Specializing in personal, commercial, estate and sales tax preparation since 1994.

IRS Delays E-files for Certain Forms

Please be advised we are being told returns containing Depreciation (Form 4562) will not be able to be e-filed until late February or early March.

Also, there is a delay with returns containing Education Credits (Form 8863). There is no word from the IRS when those returns will start being accepted.

This delay does NOT mean you cannot set an appointment, or drop your taxes off. We will prepare them so when the IRS starts accepting them, we will be ready.

We are just as anxious to get these filings in as you are. Please understand as soon as the IRS starts accepting these returns, we will start submitting them immediately.

IRS Delays 2013 Tax Season

The Internal Revenue Service said Tuesday that it plans to open the 2013 tax filing season and begin processing individual income tax returns on Jan. 30. This will NOT affect our ability to prepare your return in advance of the start date, so please contact our office for an appointment or drop off your information at your convenience.

IRS Delays 2013 Tax Season

We are now accepting credit/debit cards!!!!

Beginning this tax season, we are now accepting Visa, Mastercard, American Express, and Discover credit/debit cards for payment!!  If this is your preferred method of payment, please leave the information with Lori or Julie when dropping your taxes off.

Health Savings Accounts (HSAs)

2010 Changes

Eligibility. For 2010, a qualifying high deductible health plan (HDHP) must have a deductible of at least $1,200 for self-only coverage or $2,400 for family coverage and must limit annual out-of-pocket expenses of the beneficiary to $5,950 for self-only coverage and $11,900 for family coverage.

Employer contributions. Up to specified dollar limits, cash contributions to the HSA of a qualified individual (determined monthly) are exempt from federal income tax withholding, social security tax, Medicare tax, and FUTA tax. For 2010, you can contribute up to the following amounts to a qualified individual’s HSA.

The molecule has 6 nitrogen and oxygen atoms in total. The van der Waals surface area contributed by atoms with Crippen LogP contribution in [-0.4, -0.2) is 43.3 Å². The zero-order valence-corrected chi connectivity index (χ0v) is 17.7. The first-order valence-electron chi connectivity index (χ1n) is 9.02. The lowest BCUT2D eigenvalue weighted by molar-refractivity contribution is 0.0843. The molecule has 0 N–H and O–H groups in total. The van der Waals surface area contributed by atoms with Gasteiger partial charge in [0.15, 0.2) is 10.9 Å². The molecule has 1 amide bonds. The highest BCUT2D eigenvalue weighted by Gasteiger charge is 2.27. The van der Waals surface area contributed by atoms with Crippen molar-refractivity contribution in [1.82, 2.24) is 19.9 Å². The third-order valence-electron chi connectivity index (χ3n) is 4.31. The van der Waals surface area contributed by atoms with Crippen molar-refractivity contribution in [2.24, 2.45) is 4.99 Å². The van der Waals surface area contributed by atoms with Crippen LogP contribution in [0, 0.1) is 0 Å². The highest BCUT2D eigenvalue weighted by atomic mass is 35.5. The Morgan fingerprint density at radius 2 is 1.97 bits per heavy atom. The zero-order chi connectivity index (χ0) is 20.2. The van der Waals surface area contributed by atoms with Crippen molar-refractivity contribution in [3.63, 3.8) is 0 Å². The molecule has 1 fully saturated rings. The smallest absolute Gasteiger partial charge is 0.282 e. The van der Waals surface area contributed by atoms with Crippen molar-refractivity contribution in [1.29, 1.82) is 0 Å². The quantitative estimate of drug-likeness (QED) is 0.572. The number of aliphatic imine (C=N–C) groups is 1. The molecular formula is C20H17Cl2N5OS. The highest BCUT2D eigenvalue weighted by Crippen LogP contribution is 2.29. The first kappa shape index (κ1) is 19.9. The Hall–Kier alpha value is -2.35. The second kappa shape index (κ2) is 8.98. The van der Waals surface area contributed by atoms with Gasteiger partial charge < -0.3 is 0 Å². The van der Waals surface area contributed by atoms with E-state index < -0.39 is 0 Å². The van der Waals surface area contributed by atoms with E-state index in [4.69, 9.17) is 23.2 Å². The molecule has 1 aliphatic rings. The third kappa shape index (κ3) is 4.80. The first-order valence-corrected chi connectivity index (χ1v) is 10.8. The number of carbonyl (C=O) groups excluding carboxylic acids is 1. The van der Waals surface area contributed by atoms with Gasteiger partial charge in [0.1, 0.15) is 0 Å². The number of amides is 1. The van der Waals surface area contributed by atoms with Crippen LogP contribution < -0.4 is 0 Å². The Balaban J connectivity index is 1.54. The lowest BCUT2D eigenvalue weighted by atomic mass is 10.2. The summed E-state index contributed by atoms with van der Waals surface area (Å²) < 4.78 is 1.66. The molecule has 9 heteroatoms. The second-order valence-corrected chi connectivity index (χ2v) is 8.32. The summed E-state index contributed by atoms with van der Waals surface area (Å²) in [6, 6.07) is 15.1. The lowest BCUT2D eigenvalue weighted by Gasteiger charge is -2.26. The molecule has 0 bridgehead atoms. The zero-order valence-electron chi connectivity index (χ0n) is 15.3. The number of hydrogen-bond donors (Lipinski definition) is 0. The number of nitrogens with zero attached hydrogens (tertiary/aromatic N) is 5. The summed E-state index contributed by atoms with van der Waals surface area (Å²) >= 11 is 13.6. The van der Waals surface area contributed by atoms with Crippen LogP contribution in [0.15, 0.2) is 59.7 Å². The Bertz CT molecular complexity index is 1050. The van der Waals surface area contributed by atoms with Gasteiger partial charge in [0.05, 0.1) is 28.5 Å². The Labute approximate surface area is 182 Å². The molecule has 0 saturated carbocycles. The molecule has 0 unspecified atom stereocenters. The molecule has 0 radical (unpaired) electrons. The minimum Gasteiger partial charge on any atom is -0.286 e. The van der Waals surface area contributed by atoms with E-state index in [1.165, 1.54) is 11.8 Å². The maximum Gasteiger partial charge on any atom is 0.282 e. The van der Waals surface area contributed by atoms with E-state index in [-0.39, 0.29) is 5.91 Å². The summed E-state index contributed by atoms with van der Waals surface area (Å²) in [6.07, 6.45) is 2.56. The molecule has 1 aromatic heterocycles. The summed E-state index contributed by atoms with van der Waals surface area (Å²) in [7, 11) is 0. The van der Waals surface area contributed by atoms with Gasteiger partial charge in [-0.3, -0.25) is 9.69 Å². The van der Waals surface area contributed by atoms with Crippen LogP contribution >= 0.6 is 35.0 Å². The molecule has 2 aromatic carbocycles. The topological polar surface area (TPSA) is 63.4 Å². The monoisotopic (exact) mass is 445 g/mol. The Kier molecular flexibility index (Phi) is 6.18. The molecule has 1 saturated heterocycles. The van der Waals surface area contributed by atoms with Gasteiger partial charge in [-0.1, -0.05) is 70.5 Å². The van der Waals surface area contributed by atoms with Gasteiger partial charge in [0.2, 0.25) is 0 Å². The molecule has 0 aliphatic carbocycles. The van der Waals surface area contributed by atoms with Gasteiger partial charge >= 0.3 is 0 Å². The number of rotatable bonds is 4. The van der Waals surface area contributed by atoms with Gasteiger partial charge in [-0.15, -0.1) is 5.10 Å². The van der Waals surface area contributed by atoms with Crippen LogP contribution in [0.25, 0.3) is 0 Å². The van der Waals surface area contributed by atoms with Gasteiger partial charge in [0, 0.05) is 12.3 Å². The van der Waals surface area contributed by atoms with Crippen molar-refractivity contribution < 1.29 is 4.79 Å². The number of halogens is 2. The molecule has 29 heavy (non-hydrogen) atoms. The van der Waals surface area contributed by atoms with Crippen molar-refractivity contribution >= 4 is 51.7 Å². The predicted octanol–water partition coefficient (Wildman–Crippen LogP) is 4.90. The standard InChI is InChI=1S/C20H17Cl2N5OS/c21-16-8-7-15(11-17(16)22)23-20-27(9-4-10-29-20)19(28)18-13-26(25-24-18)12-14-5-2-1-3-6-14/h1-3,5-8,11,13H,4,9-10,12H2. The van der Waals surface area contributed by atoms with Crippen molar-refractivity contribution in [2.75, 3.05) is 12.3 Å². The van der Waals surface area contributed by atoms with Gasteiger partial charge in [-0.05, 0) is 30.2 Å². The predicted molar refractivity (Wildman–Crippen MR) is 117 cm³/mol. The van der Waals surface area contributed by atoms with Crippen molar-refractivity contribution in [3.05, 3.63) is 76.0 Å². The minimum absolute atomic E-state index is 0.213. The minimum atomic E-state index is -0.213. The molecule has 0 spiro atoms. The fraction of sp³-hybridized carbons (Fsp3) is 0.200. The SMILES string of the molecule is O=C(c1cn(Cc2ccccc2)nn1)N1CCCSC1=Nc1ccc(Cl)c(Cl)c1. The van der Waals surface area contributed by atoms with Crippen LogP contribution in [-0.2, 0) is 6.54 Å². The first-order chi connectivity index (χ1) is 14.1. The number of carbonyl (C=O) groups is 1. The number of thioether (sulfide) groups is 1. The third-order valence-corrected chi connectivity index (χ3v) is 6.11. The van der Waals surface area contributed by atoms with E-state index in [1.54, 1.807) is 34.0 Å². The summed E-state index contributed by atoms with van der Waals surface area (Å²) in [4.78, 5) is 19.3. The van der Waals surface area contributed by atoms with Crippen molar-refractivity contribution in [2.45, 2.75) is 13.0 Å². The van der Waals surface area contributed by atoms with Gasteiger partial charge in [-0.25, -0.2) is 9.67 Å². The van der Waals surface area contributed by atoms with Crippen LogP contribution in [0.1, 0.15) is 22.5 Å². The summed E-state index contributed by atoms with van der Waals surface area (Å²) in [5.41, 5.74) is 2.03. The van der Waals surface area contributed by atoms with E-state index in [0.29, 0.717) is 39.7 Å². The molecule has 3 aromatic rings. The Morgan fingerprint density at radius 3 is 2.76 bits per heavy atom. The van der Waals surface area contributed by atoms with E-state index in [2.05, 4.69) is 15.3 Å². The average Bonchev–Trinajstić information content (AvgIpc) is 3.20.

• $3,050 for self-only coverage or $6,150 for family coverage.
  • $4,050 for self-only coverage or $7,150 for family coverage for a qualified individual who is age 55 or older at any time during the year. The $7,150 limit is increased by $1,000 for two married individuals who are age 55 or older at any time during the year provided and each spouse has a separate HSA.

Employers are allowed to make larger HSA contributions for a nonhighly compensated employee than for a highly compensated employee.

For more information, see Health Savings Accounts in the 2010 Publication 15-B Employer’s Tax Guide to Fringe Benefits

.

2011 Changes

Eligibility. For 2011, a qualifying high deductible health plan (HDHP) must
have a deductible of at least $1,200 for self-only coverage or $2,400 for
family coverage and must limit annual out-of-pocket expenses of the
beneficiary to $5,950 for self-only coverage and $11,900 for family
coverage.

Employer contributions. Up to specified dollar limits, cash contributions to
the HSA of a qualified individual (determined monthly) are exempt from
federal income tax withholding, social security tax, Medicare tax, and FUTA
tax. For 2011, you can contribute up to the following amounts to a qualified
individual’s HSA.

  • $3,050 for self-only coverage or $6,150 for family coverage.
  • $4,050 for self-only coverage or $7,150 for family coverage for a
    qualified individual who is age 55 or older at any time during the year.
    The $7,150 limit is increased by $1,000 for two married individuals
    who are age 55 or older at any time during the year provided and each
    spouse has a separate HSA.